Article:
The experiences were highly effective and impactful. Even though I was an employee, the trips were also highly impactful on me as well.


I learned the power of making shelter, fire, collecting food all while taking care of each of our students in the process. I also learned the wisdom of having a thumb drill as a backup!


From 1989 to 1991, I was recruited by Dr. Lee Burham and Ross Olsen to work in Maui Hawaii in a large work-study program called Youth Developmental Enterprises (YDE). YDE served thousands of young men and even though it is out of business due to the pineapple industry moving from Hawaii to the Philippines, there is still a huge Facebook following of men who constantly tell their stories and share their gratitude for the experience.


YDE had been around since 1964 but for whatever reasons, I was promoted into management four months after beginning my employment, and three months after that was promoted to Head Coordinator (COO position).


Upon occasion, some of our teenagers would struggle so I would take them on outings where we would do everything from rappelling to busting a fire on the beach with no matches, spearfishing, to hiking through the rain forest in places that it felt no one had been before. Mostly, these outings were designed to build relationships, talk, and build self-efficacy with the hope that negative behavior would disappear.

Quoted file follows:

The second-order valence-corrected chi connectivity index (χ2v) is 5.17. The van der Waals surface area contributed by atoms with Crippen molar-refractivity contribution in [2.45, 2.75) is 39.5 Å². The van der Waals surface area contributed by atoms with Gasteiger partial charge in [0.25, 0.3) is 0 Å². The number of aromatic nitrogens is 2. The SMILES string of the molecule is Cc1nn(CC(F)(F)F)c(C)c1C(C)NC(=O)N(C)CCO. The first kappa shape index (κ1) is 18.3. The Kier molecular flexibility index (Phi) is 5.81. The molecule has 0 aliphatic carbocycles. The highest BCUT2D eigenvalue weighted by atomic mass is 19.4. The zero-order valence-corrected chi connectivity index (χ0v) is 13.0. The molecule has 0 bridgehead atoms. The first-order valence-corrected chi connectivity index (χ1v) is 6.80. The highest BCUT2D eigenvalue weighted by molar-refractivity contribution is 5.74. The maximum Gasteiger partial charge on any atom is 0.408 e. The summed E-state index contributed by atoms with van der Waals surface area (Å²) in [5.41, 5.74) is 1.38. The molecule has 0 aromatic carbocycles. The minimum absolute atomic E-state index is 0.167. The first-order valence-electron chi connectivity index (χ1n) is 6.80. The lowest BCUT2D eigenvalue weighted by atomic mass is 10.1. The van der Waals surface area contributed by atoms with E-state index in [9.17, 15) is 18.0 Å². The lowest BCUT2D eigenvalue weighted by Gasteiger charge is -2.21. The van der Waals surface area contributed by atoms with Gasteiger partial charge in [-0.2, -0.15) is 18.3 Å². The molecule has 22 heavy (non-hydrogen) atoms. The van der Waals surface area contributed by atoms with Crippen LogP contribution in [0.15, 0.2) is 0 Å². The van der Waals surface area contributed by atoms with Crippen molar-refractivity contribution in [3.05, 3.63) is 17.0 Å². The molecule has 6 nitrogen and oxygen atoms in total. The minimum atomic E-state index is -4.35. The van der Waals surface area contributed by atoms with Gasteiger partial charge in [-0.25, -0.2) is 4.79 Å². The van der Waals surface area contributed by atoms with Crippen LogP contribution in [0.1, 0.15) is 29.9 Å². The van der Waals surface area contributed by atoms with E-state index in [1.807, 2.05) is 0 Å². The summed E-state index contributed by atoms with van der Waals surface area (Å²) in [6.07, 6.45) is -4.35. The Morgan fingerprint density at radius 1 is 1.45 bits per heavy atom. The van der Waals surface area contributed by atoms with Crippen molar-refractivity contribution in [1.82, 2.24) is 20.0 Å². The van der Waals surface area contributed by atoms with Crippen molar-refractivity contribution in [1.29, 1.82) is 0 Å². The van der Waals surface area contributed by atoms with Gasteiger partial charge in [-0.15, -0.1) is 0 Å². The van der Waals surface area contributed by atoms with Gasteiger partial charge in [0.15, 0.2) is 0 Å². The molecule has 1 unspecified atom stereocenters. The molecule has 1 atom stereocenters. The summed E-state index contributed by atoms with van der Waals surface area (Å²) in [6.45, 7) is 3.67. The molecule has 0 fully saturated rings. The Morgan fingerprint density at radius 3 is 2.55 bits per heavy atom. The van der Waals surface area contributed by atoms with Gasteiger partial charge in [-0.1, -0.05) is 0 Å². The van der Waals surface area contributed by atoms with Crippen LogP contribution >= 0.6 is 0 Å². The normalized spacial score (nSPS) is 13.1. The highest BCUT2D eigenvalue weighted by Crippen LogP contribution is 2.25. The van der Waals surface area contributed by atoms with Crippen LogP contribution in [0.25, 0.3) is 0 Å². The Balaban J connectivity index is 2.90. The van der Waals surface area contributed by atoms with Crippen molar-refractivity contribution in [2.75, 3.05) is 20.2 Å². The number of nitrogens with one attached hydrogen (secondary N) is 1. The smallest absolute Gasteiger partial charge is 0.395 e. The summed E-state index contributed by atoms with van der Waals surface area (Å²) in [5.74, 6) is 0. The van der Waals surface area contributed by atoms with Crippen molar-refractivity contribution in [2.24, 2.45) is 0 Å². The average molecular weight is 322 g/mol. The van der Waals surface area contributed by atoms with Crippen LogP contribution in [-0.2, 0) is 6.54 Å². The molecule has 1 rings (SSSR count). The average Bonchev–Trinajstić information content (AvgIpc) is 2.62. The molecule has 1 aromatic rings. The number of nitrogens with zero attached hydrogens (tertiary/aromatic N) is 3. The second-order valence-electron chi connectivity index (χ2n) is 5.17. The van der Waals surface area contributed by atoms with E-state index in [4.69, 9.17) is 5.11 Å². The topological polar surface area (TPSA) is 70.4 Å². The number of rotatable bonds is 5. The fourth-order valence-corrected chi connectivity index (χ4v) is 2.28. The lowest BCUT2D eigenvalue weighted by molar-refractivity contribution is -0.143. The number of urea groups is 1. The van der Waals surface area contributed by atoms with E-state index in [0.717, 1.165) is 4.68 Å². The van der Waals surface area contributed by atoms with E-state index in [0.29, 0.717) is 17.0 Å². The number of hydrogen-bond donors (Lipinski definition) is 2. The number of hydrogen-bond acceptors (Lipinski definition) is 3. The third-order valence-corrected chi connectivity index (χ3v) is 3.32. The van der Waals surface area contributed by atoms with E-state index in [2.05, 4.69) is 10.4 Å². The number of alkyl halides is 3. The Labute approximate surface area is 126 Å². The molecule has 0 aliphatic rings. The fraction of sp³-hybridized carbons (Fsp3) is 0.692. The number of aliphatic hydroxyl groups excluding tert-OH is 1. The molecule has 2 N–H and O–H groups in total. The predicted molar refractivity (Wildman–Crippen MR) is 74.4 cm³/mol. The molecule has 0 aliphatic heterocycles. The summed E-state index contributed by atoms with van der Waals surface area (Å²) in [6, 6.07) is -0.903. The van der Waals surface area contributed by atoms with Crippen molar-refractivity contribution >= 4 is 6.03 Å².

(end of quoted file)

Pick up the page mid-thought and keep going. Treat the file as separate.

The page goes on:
I used the same principals that I had learned in college in various theories of recreation along with the self-efficacy, self-determination theory, and other principals I had learned from Ray Mendenhall in my limited wilderness survival experiences.